This Major CEO Opens Up About His $10.5 Million Gift

Supports paid internships, scholarships for African American students

John Rogers, founder, chairman, CEO, and chief investment officer of Ariel Investments, an investment management firm in Chicago, recently gave $10.5 million in support of expanding opportunity to African American students in the Windy City.

Power and Wealth

The greater part of the gift establishes and endows the Ariel Investments Internship Program in Finance at the University of Chicago.

“The bulk of the gift is earmarked toward creating scholarships for African American students at the University of Chicago, that they have paid internships in endowment offices throughout the United States,” Rogers, a university trustee, told me last week.

Endowments aren’t just at universities. They’re also at the country’s largest foundations, like the MacArthur Foundation, the Ford Foundation, and the Bill & Melinda Gates Foundation, Rogers said.

“So it’s paid internships to give these young people a chance to learn all about the financial services world and career opportunities in financial services. This is an area where our community has been locked out for so long.”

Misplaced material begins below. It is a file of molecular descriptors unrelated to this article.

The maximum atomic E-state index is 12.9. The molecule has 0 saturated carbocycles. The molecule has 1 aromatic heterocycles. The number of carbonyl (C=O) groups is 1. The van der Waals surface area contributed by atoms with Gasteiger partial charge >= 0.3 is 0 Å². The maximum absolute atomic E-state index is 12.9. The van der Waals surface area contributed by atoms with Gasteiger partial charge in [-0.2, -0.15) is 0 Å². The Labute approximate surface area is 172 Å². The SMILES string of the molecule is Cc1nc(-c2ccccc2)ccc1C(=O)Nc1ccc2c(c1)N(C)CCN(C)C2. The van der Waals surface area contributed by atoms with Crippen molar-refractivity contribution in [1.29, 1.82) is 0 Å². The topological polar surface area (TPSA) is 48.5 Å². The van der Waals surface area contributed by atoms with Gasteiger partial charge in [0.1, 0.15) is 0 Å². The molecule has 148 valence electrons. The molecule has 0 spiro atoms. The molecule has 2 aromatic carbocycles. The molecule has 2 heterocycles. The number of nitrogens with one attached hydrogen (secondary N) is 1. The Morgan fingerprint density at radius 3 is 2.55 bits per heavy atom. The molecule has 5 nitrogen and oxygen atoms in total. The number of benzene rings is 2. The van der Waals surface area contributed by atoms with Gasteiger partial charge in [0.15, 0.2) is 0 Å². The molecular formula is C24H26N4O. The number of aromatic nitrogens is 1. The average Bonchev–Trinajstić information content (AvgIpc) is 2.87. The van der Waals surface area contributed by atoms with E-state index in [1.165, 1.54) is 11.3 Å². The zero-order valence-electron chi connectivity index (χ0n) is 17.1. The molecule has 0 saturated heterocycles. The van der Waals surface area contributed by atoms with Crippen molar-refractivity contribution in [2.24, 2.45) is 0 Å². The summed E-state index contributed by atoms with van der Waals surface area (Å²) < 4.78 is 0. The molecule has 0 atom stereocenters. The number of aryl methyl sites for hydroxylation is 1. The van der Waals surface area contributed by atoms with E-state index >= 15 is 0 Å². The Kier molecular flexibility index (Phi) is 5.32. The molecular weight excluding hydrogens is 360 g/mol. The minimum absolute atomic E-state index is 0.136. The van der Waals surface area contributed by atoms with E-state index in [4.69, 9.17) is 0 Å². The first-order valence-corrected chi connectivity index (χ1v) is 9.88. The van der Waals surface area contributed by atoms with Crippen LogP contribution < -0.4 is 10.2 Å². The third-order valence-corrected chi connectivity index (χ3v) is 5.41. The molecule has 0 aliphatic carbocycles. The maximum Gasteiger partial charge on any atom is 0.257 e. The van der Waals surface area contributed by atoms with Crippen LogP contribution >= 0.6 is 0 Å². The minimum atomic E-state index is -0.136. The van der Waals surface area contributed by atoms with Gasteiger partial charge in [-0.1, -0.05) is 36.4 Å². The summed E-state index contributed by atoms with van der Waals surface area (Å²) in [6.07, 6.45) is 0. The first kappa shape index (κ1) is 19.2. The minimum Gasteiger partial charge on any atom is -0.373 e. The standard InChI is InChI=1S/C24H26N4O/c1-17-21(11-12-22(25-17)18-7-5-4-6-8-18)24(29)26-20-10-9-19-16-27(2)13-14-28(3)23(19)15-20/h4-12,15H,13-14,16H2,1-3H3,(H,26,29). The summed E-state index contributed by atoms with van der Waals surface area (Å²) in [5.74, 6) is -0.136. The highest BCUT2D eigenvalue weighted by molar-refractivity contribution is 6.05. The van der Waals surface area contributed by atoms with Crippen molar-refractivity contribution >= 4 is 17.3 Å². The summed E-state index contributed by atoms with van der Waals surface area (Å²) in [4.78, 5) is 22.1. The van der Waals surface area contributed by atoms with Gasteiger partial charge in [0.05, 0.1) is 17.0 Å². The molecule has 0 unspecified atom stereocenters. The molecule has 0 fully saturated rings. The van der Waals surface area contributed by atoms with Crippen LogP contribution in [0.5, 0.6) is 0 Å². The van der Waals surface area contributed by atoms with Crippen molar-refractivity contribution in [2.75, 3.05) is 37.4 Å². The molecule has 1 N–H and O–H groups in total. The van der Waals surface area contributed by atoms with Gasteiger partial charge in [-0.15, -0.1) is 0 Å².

Rogers stressed the networking opportunity such internships could provide. Students would “get to meet and connect with all the money managers that manage those assets, the private equity people, the hedge fund people, the venture capital people. Our community typically doesn’t get exposed to those career paths. That was the primary idea behind the bulk of the gift. It was to create opportunity for our community to be exposed.”

The need is dire. Rogers told me that he and his team couldn’t find five African American chief investment officers of major endowments in the country. “Literally, we couldn’t find five.” Rogers’s gift aims at increasing that number.

The second part of the gift, Rogers explained, will support the extraordinary work Ariel has been doing for the past 20 years.

Ariel Community Academy, a K-8 public school—not a charter—on the South Side of Chicago, has taught 600 African American students the intricacies of finance. Of the gift, $4 million will provide scholarship support to selected students who graduate from Ariel Community Academy, allowing them to attend the University of Chicago’s esteemed Laboratory Schools for high school.

Rogers is an alumnus of the Lab Schools and chairs its board.

The gift includes a portion of unrestricted support.

For more about Ariel Investments, visit its website.

 

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